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International ProStar named heavy-duty Truck of the Year by ATD

| January 27, 2014

The International ProStar with the Cummins ISX15 was named the ATD Truck of the Year.

International made a clean sweep of this year’s ATD Truck of the Year honors, as its long-haul ProStar with the Cummins ISX15 won ATD Truck of the Year in the heavy-duty market and the International TerraStar 4×4 won medium-duty Truck of the Year.

The announcements came Sunday at the American Truck Dealers Expo in New Orleans, La.

“It is an honor to be recognized this year with both the 2014 ATD Heavy-Duty and Medium-Duty Commercial Truck of the Year titles,” says Bill Kozek, president of North America Truck and Parts for Navistar, said after the announcements on Sunday. “Being recognized in both these categories proves International is back with great product offerings.”

The TerraStar 4x4 was named the Medium Duty Truck of the Year.

The TerraStar 4×4 was named the Medium Duty Truck of the Year.

The judges — veteran trucking journalists who judged the trucks on innovation, design, safety and driver satisfaction — say they liked the ProStar’s simple trim and the power of the Cummins big-bore engine, along with the truck’s overall maneuverability. It beat out the Kenworth T880 and the Peterbilt 579. 

The TerraStar got high marks for its towing ability, tilting hood and roomy interior. It was competing against the Hino 195h-DC, the Kenworth 370 and the Peterbilt 220.

The victories mark a bright spot in International parent company Navistar’s turn-around efforts, which began in September 2012, when it announced it would be moving away from its EGR-only approach to meeting EPA emissions regs and partnering with Cummins to implement an SCR-based strategy. 

The company reported $3 billion in net losses in 2012, following the beginning of its transition. That number, however, dropped to $898 million in 2013. 

It also reported stronger sales in the fall.

  • Mike Smith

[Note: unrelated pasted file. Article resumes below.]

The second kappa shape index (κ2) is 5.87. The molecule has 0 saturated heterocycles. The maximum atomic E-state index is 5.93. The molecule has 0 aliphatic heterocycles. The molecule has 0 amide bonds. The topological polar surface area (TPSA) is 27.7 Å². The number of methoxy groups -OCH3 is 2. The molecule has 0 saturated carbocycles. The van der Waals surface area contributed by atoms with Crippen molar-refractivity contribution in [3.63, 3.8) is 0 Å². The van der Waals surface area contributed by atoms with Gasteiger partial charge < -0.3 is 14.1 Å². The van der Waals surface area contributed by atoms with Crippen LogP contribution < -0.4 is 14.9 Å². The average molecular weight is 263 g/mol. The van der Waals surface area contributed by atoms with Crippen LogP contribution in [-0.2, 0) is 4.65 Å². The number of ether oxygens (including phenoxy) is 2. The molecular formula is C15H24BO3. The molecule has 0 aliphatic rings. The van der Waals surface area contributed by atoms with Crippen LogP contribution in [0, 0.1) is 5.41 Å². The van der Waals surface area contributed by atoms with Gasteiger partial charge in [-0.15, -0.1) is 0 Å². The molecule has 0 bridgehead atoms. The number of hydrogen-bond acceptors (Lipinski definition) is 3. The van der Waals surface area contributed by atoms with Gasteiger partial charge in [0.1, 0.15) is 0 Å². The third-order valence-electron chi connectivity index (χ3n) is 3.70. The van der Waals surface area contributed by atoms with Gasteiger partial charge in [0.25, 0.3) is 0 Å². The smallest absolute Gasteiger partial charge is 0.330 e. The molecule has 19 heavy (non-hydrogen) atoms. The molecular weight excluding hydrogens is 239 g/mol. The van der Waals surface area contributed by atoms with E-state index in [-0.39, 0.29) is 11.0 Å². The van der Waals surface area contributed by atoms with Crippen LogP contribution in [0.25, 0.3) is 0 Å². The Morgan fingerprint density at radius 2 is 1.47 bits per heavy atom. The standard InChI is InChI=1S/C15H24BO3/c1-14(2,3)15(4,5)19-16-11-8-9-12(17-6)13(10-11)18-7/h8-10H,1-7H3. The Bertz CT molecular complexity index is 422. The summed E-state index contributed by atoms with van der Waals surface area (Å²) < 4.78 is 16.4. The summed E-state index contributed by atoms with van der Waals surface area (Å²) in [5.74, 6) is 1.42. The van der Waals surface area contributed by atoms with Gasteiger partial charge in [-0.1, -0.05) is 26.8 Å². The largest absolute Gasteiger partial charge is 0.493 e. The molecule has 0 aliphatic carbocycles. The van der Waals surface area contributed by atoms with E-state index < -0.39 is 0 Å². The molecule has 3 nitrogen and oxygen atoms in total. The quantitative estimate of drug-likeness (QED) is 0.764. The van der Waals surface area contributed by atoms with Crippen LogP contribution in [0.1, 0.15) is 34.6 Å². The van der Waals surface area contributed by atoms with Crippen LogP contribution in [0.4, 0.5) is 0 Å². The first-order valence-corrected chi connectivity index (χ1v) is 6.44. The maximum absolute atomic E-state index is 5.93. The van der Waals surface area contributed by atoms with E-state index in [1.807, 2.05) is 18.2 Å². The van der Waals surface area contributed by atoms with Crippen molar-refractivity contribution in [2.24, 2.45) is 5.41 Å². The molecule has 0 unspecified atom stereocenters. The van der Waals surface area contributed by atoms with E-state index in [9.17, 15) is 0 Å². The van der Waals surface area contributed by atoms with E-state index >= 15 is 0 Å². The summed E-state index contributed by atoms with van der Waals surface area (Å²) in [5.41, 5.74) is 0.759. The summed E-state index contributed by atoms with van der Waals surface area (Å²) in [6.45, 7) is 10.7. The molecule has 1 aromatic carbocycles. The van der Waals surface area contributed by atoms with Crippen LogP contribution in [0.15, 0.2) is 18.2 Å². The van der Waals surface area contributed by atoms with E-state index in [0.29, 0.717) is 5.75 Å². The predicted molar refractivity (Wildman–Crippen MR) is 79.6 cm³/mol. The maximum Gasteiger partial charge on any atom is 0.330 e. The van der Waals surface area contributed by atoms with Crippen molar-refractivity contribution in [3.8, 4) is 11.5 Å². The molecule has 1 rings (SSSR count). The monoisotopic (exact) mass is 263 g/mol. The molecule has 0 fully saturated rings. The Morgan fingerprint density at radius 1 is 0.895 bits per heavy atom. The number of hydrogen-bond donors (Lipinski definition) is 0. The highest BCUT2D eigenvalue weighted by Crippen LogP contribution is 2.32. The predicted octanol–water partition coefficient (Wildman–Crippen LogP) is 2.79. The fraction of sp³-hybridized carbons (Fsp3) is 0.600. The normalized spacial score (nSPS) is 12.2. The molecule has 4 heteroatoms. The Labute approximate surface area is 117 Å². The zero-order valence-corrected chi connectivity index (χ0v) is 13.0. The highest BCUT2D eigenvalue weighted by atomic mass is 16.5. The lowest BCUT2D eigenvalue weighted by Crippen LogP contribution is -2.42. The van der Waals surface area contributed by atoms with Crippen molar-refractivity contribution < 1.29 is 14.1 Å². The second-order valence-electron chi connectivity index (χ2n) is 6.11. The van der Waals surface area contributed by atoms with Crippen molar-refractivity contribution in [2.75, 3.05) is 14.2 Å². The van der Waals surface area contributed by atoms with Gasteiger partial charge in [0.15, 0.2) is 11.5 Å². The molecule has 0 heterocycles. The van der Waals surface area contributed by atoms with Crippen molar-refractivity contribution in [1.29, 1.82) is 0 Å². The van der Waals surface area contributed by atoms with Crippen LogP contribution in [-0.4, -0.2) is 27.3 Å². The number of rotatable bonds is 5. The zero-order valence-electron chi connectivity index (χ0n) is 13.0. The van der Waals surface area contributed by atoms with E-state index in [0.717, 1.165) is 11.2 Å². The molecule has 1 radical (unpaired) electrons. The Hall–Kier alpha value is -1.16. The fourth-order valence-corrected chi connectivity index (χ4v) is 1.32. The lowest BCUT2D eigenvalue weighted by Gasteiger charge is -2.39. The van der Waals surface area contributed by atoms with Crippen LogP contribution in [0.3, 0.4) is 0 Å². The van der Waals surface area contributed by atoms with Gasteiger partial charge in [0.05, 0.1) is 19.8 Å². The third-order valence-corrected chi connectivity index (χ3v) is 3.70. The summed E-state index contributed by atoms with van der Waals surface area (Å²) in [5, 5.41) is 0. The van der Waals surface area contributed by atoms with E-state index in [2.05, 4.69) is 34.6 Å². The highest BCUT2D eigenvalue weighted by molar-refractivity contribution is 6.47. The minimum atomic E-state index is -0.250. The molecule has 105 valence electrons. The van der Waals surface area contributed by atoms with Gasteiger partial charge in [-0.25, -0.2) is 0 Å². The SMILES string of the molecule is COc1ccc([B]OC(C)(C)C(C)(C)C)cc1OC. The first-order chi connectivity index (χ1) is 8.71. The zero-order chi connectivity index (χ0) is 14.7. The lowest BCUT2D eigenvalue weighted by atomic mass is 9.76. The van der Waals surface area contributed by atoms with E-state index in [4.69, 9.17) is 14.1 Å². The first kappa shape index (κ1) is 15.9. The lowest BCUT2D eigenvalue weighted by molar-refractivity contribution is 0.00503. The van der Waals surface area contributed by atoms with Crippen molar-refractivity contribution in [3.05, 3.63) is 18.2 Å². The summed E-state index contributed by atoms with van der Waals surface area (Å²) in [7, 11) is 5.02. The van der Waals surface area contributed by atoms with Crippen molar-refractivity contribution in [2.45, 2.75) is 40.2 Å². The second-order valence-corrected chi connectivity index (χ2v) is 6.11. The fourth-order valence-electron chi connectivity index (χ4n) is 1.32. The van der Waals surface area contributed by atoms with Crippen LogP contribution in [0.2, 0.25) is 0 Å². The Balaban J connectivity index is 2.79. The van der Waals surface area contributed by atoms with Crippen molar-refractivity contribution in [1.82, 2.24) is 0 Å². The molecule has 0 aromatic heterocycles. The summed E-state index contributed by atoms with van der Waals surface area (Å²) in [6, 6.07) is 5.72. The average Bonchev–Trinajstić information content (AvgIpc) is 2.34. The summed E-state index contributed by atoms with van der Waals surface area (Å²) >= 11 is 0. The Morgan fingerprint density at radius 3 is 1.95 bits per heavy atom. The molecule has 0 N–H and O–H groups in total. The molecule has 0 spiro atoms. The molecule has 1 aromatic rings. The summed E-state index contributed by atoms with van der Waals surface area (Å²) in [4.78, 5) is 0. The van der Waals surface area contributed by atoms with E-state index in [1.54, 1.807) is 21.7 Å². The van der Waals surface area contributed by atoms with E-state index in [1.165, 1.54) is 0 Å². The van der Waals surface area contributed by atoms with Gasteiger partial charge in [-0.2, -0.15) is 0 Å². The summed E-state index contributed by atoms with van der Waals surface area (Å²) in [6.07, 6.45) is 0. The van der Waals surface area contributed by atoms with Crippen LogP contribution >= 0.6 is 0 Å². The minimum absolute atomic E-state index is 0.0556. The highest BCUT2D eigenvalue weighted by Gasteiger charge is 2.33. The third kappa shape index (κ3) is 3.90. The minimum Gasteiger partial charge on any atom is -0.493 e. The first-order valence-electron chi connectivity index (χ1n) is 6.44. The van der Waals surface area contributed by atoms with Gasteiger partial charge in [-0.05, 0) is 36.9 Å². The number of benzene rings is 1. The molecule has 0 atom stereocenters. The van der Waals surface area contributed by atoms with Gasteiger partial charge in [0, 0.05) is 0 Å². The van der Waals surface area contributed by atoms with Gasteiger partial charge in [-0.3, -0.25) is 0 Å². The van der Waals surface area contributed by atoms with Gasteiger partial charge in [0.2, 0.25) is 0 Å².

There’s no mention if this truck has been in the shop for warranty repairs, or any repairs for that matter. It’s a little hard to believe this article when it seems many drivers are complaining about brake downs.

    I do hope, as this article seems to suggest, that the engine manufacturers have solved the emission problems that damage these engines. Damage like the damage to the turbos, etc., do to Soot build up in the engines, from the emissions controls on the trucks.

  • Dave Nichols

    i have one. It costs 5.6cpm more for maintainence, 57.8 cpm for fuel, vs 52.5 cpm for my older trucks, so in my average year it costs me over $12,000 more to run an emmision truck with no increase in rates.

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  • Milk Man

    It’s hard to believe that International could win such a prize after they placed on the market the”Maxx Force” engine. This so-called “advanced EGR” engine has cost companies,owner ops,and company drivers lots of money in constant breakdowns! These engines were never any good an International knew this.

  • Mrslosh

    The article says it won with the Cummins ISX15 not the Maxxforce engine, but our company is testing one of the new 2014 Maxxforce 13L with the Cummins exhaust and so for so good. The real test is when the 2014 engine hits about 130,000 miles thats when my 2013 emission problems started.

  • tater relocater

    It was chosen by journalists not actual truck drivers. A journalist may see the truck for a week, the driver sees it while it is at work. Driving on rough roads for 4 years. No comparison. strives to maintain an open forum for reader opinions. Click here to read our comment policy.